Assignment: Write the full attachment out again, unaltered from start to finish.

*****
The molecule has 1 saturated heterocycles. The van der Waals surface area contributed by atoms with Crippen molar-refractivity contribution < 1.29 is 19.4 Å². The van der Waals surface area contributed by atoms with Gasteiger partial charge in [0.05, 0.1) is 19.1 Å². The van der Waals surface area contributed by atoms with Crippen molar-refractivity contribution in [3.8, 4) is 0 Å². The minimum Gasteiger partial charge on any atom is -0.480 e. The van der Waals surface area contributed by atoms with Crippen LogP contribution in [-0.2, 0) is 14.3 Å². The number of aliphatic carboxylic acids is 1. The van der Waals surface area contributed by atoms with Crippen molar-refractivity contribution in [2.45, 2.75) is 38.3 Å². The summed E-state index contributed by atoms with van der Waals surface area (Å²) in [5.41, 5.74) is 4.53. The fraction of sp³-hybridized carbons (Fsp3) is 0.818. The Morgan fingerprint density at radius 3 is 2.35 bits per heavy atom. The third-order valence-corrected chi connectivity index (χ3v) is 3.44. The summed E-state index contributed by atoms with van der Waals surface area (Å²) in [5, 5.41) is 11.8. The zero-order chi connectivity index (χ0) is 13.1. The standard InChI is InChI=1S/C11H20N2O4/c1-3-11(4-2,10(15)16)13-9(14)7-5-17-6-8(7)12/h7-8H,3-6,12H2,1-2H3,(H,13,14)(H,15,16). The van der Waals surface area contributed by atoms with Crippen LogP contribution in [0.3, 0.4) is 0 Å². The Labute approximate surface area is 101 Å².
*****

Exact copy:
The molecule has 1 saturated heterocycles. The van der Waals surface area contributed by atoms with Crippen molar-refractivity contribution < 1.29 is 19.4 Å². The van der Waals surface area contributed by atoms with Gasteiger partial charge in [0.05, 0.1) is 19.1 Å². The van der Waals surface area contributed by atoms with Crippen molar-refractivity contribution in [3.8, 4) is 0 Å². The minimum Gasteiger partial charge on any atom is -0.480 e. The van der Waals surface area contributed by atoms with Crippen LogP contribution in [-0.2, 0) is 14.3 Å². The number of aliphatic carboxylic acids is 1. The van der Waals surface area contributed by atoms with Crippen molar-refractivity contribution in [2.45, 2.75) is 38.3 Å². The summed E-state index contributed by atoms with van der Waals surface area (Å²) in [5.41, 5.74) is 4.53. The fraction of sp³-hybridized carbons (Fsp3) is 0.818. The Morgan fingerprint density at radius 3 is 2.35 bits per heavy atom. The third-order valence-corrected chi connectivity index (χ3v) is 3.44. The summed E-state index contributed by atoms with van der Waals surface area (Å²) in [5, 5.41) is 11.8. The zero-order chi connectivity index (χ0) is 13.1. The standard InChI is InChI=1S/C11H20N2O4/c1-3-11(4-2,10(15)16)13-9(14)7-5-17-6-8(7)12/h7-8H,3-6,12H2,1-2H3,(H,13,14)(H,15,16). The van der Waals surface area contributed by atoms with Crippen LogP contribution in [0.3, 0.4) is 0 Å². The Labute approximate surface area is 101 Å².